It wasn’t that MUDs were something new and different to me at that time.  I had played Gemstone on GEnie and a few other MUDs along the way, but none of them really captured my attention.

So what was so special about Sojourn MUD?

A friend of mine, Scott, was already playing.  I think history bears out that as the number one reasons for playing a given game; somebody you know is already playing it.

It was free.  We worked for a company that made modems at the time, so I even had access to terminal emulation software at no cost.  Unlike the early days when I was playing games on GEnie at an hourly rate, I was now working for a living, paying rent, insurance, taxes, and all that other fun stuff that finds a way to dun your savings every month.

It was populated.  One thing about a lot of MUDs is that they are often deserted.  Only a few make it into triple digits of users at any time in their life.  Sojourn had lots of players.  There were even problems at one point when they were limited to 127 simultaneous connections.  Queues to log in?  Been in that boat off and on for 15 years now I guess.

It was colorful.  Unlike a lot of other MUDs, Sojourn got on the ANSI color boat pretty early.  Very few items in the game were just plain white text unless that was the natural color of the item.  And because I had a fully functional terminal emulator, I could see all that color as it was meant to be seen, which was actually not that common back then.  A lot of emulators only had partial support for color.

It was Forgotten Realms.  In addition to real life, real job, and all that the days of my being able to devote time to live role playing games was diminishing both because of my own time constraints as well as the constraints on the people with whom I played.  The last campaign set we played with any regularity was Forgotten Realms, a setting that was developing both in depth and popularity.  And, suddenly, here before me, was Toril right here in text whenever I wanted, with people to play with and I did not even have to roll any dice.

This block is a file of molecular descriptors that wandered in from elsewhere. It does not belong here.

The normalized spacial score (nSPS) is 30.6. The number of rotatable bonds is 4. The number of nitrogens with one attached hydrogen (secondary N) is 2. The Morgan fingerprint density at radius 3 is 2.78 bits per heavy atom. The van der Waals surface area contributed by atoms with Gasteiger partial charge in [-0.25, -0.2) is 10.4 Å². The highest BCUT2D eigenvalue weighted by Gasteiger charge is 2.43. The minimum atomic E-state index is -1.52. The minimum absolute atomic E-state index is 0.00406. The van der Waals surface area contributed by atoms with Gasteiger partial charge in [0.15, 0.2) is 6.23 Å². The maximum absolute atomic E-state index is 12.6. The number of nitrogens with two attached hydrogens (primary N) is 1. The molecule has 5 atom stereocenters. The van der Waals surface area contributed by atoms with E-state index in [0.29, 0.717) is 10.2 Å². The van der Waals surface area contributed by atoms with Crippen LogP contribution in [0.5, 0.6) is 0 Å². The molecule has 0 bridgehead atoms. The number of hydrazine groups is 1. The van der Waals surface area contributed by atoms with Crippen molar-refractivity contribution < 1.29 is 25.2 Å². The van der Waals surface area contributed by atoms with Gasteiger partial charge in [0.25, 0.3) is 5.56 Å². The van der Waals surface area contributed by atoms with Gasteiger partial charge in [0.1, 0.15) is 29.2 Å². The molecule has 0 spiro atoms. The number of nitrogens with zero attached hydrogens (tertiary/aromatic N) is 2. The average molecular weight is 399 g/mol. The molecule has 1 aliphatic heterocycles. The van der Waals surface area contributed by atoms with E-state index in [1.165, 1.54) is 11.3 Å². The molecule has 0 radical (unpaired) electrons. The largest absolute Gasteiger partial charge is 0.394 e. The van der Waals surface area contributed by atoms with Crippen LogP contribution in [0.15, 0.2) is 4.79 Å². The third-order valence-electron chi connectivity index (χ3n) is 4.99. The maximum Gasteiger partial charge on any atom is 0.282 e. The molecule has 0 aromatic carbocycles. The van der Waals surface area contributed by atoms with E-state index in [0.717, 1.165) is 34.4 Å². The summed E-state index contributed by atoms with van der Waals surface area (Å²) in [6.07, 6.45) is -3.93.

And so off I went into this world of text.  A world alive in my mind.  To this day I can picture in my mind a whole host of locations despite never having actually seen them.  The descriptions and the things that happened there made a picture in my mind all its own.

Some things, of course, I had seen drawings of before I played Sojourn, like the City of Brass.  And, of course, every creature in the Monster Manual already had a drawing, sometimes a bit silly, associated with it in my head.

I was fortunate to also arrive in the game just after a pwipe, (I cannot believe that Wikipedia does not have an entry on pwipe!) which meant I was new and leveling up at the same time everybody else was starting afresh.  Veterans and noobs alike were leveling up together.  In the months that followed I made friends, some of whom I still chat with, or even game with, to this day.  I met Gaff somewhere near the Tinker camp, probably killing Bandor for experience. (What was the experience cirle we would run? Bandor, Kobold Taskmasters, and a couple other mobs, over and over again?)

I also ended up playing with people who went on to create EverQuest, Brad McQuaid being probably the most well known among them.  So, years later, when EverQuest launched, Norrath was a place both fresh and new as well as a place of familiarity and known concepts.  Those concepts included last names at level 20, stiff experience curves, required grouping, and a severe death penalty that included the possibility losing all your equipment should you not be able to recover your corpse.

Time passed.  Sojourn persisted at times, went away at others.  It changed names.  Sometimes it was Sojourn, sometimes Toril.  Then there was a point around 2000 where it seemed like it was going to be gone for good.

Then, a couple of years later, I got an email from Scott saying, “It’s back!”